Constitution of Kenya

Constitution of Kenya

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The 2010 Constitution of Kenya was drawn up to replace the 1963 independence constitution. The constitution was presented to the Attorney General of Kenya on April 7, 2010, officially published on May 6, 2010, and was subjected to a referendum on August 4, 2010.[1] The new Constitution was approved by 67% of Kenyan voters.[2] The constitution was promulgated on 27 August 2010.[3]

Constitutional Reforms in Kenya have been a major issue since Kenya gained independence. There were repeated attempts to amend the Constitution of Kenya (1963), intensifying in the late 1990s and early 2000s, but only finally reaching success following the outbreak of post-election violence in early 2008, and the intervention of the African Union through a mediation team headed by Kofi Annan.


Drafting process for the 2010 Constitution

The Constitution of Kenya was the final document resulting from the revision of the Harmonized draft constitution of Kenya written by the Committee of Experts initially released to the public on November 17, 2009 so that the public could debate the document and then parliament could decide whether to subject it to a referendum in June 2010. The public was given 30 days to scrutinize the draft and forward proposals and amendments to their respective Members of Parliament, after which a revised draft was presented to the Parliamentary Committee on January 8, 2010. The Parliamentary Select Committee (PSC) revised the draft and returned the draft to the Committee of Experts[4] who published a Proposed Constitution on February 23, 2010 that was presented to Parliament for final amendments if necessary. After failing to incorporate over 150 amendments to the proposed constitution, parliament unanimously approved the proposed constitution on April 1, 2010. The proposed constitution was presented to the Attorney General of Kenya on April 7, 2010, officially published on May 6, 2010, and was subjected to a referendum on August 4, 2010.[1] The new Constitution was approved by 67% of Kenyan voters.[2]

Government Structure

The key changes proposed by the new constitution released are in the following areas:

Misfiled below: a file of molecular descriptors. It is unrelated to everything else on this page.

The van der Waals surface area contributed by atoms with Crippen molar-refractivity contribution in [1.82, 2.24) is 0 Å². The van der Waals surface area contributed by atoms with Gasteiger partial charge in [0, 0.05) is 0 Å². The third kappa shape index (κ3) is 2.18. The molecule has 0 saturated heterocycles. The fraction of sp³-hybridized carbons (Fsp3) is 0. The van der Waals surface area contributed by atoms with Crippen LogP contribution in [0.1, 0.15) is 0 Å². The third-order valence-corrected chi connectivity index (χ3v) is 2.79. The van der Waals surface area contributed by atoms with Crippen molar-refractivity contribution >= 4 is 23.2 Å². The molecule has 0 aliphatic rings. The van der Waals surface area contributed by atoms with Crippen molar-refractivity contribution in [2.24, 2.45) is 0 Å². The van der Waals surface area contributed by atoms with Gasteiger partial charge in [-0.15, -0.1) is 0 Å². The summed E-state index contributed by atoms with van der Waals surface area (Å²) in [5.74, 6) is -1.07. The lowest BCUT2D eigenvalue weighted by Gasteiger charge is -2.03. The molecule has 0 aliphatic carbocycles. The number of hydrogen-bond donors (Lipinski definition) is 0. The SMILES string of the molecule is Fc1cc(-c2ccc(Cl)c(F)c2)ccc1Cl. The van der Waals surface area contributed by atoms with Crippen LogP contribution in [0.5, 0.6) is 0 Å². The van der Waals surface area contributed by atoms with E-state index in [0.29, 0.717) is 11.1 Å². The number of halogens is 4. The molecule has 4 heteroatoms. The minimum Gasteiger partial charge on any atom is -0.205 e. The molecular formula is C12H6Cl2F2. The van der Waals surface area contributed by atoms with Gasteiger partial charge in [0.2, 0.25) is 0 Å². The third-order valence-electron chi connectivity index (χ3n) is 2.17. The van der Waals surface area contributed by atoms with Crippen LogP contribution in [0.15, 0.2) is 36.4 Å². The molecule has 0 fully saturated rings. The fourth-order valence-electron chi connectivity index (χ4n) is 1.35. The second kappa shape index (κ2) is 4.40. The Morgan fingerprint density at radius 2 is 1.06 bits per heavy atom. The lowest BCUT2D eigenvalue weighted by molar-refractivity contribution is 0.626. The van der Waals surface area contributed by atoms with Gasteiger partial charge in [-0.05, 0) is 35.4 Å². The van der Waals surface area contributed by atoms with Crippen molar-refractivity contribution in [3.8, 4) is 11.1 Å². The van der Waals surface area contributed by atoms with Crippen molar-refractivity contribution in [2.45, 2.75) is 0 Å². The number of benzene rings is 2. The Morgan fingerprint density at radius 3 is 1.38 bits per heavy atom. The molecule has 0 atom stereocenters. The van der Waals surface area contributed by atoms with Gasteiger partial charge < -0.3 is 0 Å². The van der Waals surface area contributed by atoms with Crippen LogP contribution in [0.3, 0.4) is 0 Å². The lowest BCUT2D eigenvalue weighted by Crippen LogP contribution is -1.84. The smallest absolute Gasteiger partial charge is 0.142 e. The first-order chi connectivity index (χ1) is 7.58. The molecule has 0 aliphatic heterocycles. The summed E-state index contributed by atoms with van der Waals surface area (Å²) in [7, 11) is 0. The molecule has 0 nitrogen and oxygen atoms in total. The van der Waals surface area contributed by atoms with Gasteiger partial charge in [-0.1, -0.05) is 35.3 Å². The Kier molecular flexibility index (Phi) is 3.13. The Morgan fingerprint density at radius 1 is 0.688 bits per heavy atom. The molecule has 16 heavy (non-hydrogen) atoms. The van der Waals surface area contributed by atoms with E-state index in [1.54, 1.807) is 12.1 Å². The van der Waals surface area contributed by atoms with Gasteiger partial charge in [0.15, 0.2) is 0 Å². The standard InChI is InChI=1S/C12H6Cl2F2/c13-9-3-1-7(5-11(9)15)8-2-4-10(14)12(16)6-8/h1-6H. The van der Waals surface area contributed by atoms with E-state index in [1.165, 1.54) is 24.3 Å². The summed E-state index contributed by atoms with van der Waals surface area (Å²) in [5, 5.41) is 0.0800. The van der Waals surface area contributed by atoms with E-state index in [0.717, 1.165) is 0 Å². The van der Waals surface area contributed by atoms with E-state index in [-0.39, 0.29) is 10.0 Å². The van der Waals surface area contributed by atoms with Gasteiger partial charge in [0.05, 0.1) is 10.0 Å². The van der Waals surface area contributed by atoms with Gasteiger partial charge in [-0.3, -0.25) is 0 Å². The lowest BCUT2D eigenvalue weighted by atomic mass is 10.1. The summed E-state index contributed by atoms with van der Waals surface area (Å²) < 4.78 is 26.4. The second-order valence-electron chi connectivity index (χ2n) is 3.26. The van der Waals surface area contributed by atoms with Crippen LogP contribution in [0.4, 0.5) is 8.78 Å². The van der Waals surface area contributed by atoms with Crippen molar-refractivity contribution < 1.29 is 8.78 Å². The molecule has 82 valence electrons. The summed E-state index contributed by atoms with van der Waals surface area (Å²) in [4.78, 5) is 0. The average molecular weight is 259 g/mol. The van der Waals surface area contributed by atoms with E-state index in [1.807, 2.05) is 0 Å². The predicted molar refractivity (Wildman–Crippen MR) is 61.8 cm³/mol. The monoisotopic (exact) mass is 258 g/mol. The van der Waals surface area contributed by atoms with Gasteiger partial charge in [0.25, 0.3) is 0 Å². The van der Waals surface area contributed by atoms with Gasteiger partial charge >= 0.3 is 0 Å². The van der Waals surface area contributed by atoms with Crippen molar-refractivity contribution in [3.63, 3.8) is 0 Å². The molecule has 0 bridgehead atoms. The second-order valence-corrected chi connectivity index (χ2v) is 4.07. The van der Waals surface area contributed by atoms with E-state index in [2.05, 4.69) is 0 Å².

• Separation of Powers between the Three arms of government i.e. Executive, Legislature and Judiciary.
  • The Executive - who holds executive authority and the qualifications.[5]
  • The Legislature - the composition, and representation of the people. An introduction of an upper house - the Senate.[6]
  • The Judiciary - qualifications to hold office and appointment.[7]
  • Devolution Only two levels of Government: National and Counties.[8]
  • Citizenship - among other issues, gender discrimination was ended, and citizens who acquire foreign citizenship will not lose their Kenyan citizenship.[9]

Gains achieved

  • An advanced Bill of Rights that among other things recognizes Socio-Economic rights of the Kenyan citizens. (Chapter Four).
  • The removal of age limit of 35yrs to run for President. New draft allows people to run as long as they are of adult age. Article 137(b)
  • Right to Recall legislators(Senators and Members of the National Assembly).(Article 104)
  • Representation in elective bodies has to effectively meet a gender equity constitutional requirement, namely that no more than two-thirds of members shall be from either gender in its make up. Chapter 7, Article 81(b)
  • Integrity Chapter, requires an Independent Ethics Commission to be set up that will monitor compliance with Integrity in all government institutions and make investigations,recommendations to the necessary authorities i.e. Attorney General and any other relevant authority.(Chapter Six)
  • An advanced Human Rights and Equality Commission that will also have power to investigate and summon people involved in Human Rights abuses within the government and with the public.(Article 252)